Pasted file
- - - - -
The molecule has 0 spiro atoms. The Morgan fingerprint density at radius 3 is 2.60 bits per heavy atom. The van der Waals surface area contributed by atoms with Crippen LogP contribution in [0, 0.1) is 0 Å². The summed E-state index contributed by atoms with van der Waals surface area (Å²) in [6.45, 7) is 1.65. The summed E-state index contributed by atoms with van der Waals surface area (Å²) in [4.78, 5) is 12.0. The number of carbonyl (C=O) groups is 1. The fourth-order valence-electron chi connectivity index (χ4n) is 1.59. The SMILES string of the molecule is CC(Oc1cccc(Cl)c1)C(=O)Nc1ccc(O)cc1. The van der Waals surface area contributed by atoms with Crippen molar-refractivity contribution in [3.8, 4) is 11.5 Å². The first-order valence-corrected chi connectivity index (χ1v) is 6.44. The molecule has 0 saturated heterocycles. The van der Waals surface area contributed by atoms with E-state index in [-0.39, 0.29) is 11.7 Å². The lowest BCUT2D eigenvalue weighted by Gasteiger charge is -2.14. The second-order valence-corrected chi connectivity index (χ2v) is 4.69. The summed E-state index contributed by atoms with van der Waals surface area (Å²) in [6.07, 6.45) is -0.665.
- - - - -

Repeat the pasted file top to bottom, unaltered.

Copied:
The molecule has 0 spiro atoms. The Morgan fingerprint density at radius 3 is 2.60 bits per heavy atom. The van der Waals surface area contributed by atoms with Crippen LogP contribution in [0, 0.1) is 0 Å². The summed E-state index contributed by atoms with van der Waals surface area (Å²) in [6.45, 7) is 1.65. The summed E-state index contributed by atoms with van der Waals surface area (Å²) in [4.78, 5) is 12.0. The number of carbonyl (C=O) groups is 1. The fourth-order valence-electron chi connectivity index (χ4n) is 1.59. The SMILES string of the molecule is CC(Oc1cccc(Cl)c1)C(=O)Nc1ccc(O)cc1. The van der Waals surface area contributed by atoms with Crippen molar-refractivity contribution in [3.8, 4) is 11.5 Å². The first-order valence-corrected chi connectivity index (χ1v) is 6.44. The molecule has 0 saturated heterocycles. The van der Waals surface area contributed by atoms with E-state index in [-0.39, 0.29) is 11.7 Å². The lowest BCUT2D eigenvalue weighted by Gasteiger charge is -2.14. The second-order valence-corrected chi connectivity index (χ2v) is 4.69. The summed E-state index contributed by atoms with van der Waals surface area (Å²) in [6.07, 6.45) is -0.665.